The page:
A Look at Ning

There is a great deal of research which points to the benefits to a group when the members have the opportunity to engage in another level of collaboration beyond the face to face meeting. Positive results can be achieved if the members have a common purpose and clear goals. The availability of Ning can be a wonderful opportunity for creating on online community. Ning is an online platform for people to create their own social networks, which is a way for people to connect and collaborate together, working toward the same goals but perhaps different contexts. For example, administration can implement a Ning when they are looking for ways to network and collaborate across all schools in a large district. Collaboration in a professional learning community is one of the essential features of this online tool.

The value of the tool is only as good as the participants make it. Members will be compelled to participate when there is good information available that will help them do their job better or consistent interaction such as comments to a blog post or responses to a forum post. In order to really understand it’s value, members shouldn’t view it as “just another thing to do”, but as an extension of what’s already being done. When groups are already meeting face to face on a regular basis, specific goals emerge and follow up becomes important. That’s when the asynchronous nature of communication can really enhance the development of ideas and making plans for follow up.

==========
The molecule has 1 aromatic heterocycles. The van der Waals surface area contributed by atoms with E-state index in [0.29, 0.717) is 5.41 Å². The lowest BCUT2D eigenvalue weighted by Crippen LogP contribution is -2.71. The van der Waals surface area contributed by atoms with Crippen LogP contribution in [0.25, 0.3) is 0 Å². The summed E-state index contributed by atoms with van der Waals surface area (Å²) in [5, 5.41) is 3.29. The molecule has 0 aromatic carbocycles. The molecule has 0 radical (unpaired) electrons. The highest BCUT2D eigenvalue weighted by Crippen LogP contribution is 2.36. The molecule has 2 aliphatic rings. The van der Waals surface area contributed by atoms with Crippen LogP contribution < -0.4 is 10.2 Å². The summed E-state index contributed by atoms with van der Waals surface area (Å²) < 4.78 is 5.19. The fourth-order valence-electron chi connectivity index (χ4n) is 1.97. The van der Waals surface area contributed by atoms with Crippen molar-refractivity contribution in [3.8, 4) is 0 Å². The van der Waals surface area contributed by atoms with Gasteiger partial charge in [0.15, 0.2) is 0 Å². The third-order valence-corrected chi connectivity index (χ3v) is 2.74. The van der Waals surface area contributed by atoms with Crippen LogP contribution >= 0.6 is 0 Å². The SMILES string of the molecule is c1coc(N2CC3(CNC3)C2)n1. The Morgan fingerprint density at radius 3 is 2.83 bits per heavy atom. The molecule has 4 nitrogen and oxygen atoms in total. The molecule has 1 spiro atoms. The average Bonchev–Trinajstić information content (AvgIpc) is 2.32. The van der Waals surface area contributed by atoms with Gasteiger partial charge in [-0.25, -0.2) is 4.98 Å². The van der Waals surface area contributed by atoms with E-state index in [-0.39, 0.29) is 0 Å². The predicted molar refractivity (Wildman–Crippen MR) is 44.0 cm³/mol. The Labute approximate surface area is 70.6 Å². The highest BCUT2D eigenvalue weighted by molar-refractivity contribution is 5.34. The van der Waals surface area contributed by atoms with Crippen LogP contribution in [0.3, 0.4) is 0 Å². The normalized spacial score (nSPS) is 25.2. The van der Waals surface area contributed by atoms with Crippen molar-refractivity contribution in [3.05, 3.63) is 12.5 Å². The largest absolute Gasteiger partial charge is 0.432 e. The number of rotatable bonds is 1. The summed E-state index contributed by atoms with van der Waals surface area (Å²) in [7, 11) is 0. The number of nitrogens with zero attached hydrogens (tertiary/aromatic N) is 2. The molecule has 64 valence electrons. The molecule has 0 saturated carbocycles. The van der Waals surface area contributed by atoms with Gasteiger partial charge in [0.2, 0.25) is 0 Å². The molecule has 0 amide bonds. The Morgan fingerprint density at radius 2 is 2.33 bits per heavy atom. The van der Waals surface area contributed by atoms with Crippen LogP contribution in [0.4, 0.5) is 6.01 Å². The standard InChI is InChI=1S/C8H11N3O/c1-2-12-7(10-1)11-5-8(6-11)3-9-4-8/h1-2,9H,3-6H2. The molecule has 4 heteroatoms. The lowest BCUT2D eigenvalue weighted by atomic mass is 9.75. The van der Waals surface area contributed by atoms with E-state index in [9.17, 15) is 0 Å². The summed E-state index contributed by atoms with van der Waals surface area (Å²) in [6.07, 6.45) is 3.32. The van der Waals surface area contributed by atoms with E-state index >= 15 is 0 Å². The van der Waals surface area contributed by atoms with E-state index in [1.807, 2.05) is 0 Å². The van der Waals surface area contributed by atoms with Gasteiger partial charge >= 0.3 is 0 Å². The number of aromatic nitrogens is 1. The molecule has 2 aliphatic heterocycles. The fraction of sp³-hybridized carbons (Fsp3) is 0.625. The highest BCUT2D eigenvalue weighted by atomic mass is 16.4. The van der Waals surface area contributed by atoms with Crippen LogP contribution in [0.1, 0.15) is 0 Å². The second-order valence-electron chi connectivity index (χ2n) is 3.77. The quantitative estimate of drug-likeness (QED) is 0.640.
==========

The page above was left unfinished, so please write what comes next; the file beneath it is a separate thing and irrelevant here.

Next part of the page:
This tool is not without it’s issues, although the issues are not so disruptive as to discourage the users from participating. First of all, it’s important to note that Ning is not Facebook, but it’s open to any group of people, not just educators. Some content or subject matter may be offensive to some. In addition, Ning is open to spam in the form of unwelcome requests for membership from people who are trying to gain exposure for commercial purposes. Access to the content and membership can be carefully controlled by the privacy settings, invitation only, and the ability to moderate by the Ning organizer. Finally, unless the organizer pays for premium service, Ning includes Google ads on the right column of the page. Some find the ads distracting.